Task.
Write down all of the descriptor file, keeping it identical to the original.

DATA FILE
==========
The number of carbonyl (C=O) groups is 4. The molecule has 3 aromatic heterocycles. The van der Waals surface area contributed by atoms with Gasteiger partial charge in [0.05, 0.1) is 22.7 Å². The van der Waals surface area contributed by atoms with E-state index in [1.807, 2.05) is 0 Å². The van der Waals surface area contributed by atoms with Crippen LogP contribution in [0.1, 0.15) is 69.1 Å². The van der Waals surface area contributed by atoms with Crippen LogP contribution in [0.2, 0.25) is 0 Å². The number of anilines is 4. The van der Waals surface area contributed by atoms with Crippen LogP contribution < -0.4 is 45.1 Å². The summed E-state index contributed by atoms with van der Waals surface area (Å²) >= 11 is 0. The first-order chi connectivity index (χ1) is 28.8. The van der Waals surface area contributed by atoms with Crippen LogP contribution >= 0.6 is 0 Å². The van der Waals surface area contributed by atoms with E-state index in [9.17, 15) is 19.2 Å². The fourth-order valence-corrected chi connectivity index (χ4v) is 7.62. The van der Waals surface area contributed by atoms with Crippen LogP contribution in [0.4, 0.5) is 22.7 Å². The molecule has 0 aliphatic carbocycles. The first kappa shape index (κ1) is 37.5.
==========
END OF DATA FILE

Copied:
The number of carbonyl (C=O) groups is 4. The molecule has 3 aromatic heterocycles. The van der Waals surface area contributed by atoms with Gasteiger partial charge in [0.05, 0.1) is 22.7 Å². The van der Waals surface area contributed by atoms with E-state index in [1.807, 2.05) is 0 Å². The van der Waals surface area contributed by atoms with Crippen LogP contribution in [0.1, 0.15) is 69.1 Å². The van der Waals surface area contributed by atoms with Crippen LogP contribution in [0.2, 0.25) is 0 Å². The number of anilines is 4. The van der Waals surface area contributed by atoms with Crippen LogP contribution < -0.4 is 45.1 Å². The summed E-state index contributed by atoms with van der Waals surface area (Å²) >= 11 is 0. The first-order chi connectivity index (χ1) is 28.8. The van der Waals surface area contributed by atoms with Crippen LogP contribution >= 0.6 is 0 Å². The van der Waals surface area contributed by atoms with E-state index in [9.17, 15) is 19.2 Å². The fourth-order valence-corrected chi connectivity index (χ4v) is 7.62. The van der Waals surface area contributed by atoms with Crippen LogP contribution in [0.4, 0.5) is 22.7 Å². The molecule has 0 aliphatic carbocycles. The first kappa shape index (κ1) is 37.5.